T2 - the hidden figures of secondary use and research participation

AU - Nordfalk, Francisca

AU - Ekstrøm, Claus Thorn

PY - 2019

Y1 - 2019

N2 - Each year millions of newborns are part of a newborn disease-screening program in which, after initial screening, the newborn dried blood spot (NDBS) samples can be stored and used as a population-based research resource. However, very little knowledge exists about how these samples are used for secondary purposes. Our objective is to estimate and describe the usage of a NDBS-based national population biobank for secondary research purposes. We therefore conducted a scoping study with a literature search for all published articles using samples from the Danish Newborn Screening Biobank. Our main inclusion criteria were that the articles had to have actively used and analyzed one or more of the Danish NDBS samples for a purpose beyond the primary screening. Our search led to a final 104 articles, which were coded for three main purposes: (1) how many samples were used in each article, (2) the field of their research, and (3) information on consent and ethics approval as research. From our analysis, we present two main findings: an estimated use of up to 37.5% of all samples in the newborn screening biobank have been part of published research, and a shift in the research areas from methodological and metabolic studies to studies concerning mental illness. This paper provides new insights into the use of a national biobank, and we hope that the results will contribute to the discussions on the use of biological samples for research purposes, and also inspire a greater transparency in the future use of NDBS samples.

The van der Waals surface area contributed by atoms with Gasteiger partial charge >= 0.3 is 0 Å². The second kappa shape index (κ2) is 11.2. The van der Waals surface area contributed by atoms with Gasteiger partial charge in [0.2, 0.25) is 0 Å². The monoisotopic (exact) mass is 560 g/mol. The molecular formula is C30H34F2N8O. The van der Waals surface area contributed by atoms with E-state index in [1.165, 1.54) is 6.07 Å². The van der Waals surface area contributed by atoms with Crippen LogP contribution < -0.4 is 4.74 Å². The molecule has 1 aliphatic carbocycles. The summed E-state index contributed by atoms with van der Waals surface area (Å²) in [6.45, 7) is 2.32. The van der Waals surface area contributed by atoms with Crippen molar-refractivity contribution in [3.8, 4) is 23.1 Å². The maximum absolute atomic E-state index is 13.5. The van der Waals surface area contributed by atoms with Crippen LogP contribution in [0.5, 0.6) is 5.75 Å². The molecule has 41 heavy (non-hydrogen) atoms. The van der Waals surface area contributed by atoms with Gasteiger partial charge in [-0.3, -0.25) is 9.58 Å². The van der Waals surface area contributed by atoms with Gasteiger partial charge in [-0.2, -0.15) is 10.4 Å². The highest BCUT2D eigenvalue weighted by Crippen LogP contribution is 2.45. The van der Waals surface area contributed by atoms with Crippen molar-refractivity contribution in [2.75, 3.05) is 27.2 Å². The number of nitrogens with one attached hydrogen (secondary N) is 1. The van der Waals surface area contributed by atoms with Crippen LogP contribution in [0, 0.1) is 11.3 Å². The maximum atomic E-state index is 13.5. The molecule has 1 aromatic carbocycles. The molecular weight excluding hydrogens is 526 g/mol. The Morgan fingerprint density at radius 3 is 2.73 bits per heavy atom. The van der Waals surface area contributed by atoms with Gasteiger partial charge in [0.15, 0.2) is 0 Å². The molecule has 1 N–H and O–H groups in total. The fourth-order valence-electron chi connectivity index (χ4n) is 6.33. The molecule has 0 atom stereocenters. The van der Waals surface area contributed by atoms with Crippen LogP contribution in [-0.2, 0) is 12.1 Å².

AB - Each year millions of newborns are part of a newborn disease-screening program in which, after initial screening, the newborn dried blood spot (NDBS) samples can be stored and used as a population-based research resource. However, very little knowledge exists about how these samples are used for secondary purposes. Our objective is to estimate and describe the usage of a NDBS-based national population biobank for secondary research purposes. We therefore conducted a scoping study with a literature search for all published articles using samples from the Danish Newborn Screening Biobank. Our main inclusion criteria were that the articles had to have actively used and analyzed one or more of the Danish NDBS samples for a purpose beyond the primary screening. Our search led to a final 104 articles, which were coded for three main purposes: (1) how many samples were used in each article, (2) the field of their research, and (3) information on consent and ethics approval as research. From our analysis, we present two main findings: an estimated use of up to 37.5% of all samples in the newborn screening biobank have been part of published research, and a shift in the research areas from methodological and metabolic studies to studies concerning mental illness. This paper provides new insights into the use of a national biobank, and we hope that the results will contribute to the discussions on the use of biological samples for research purposes, and also inspire a greater transparency in the future use of NDBS samples.

U2 - 10.1038/s41431-018-0276-2

DO - 10.1038/s41431-018-0276-2

M3 - Journal article

C2 - 30287898

VL - 27

SP - 203

EP - 210

JO - European Journal of Human Genetics

JF - European Journal of Human Genetics

SN - 1018-4813

ER -

ID: 203908553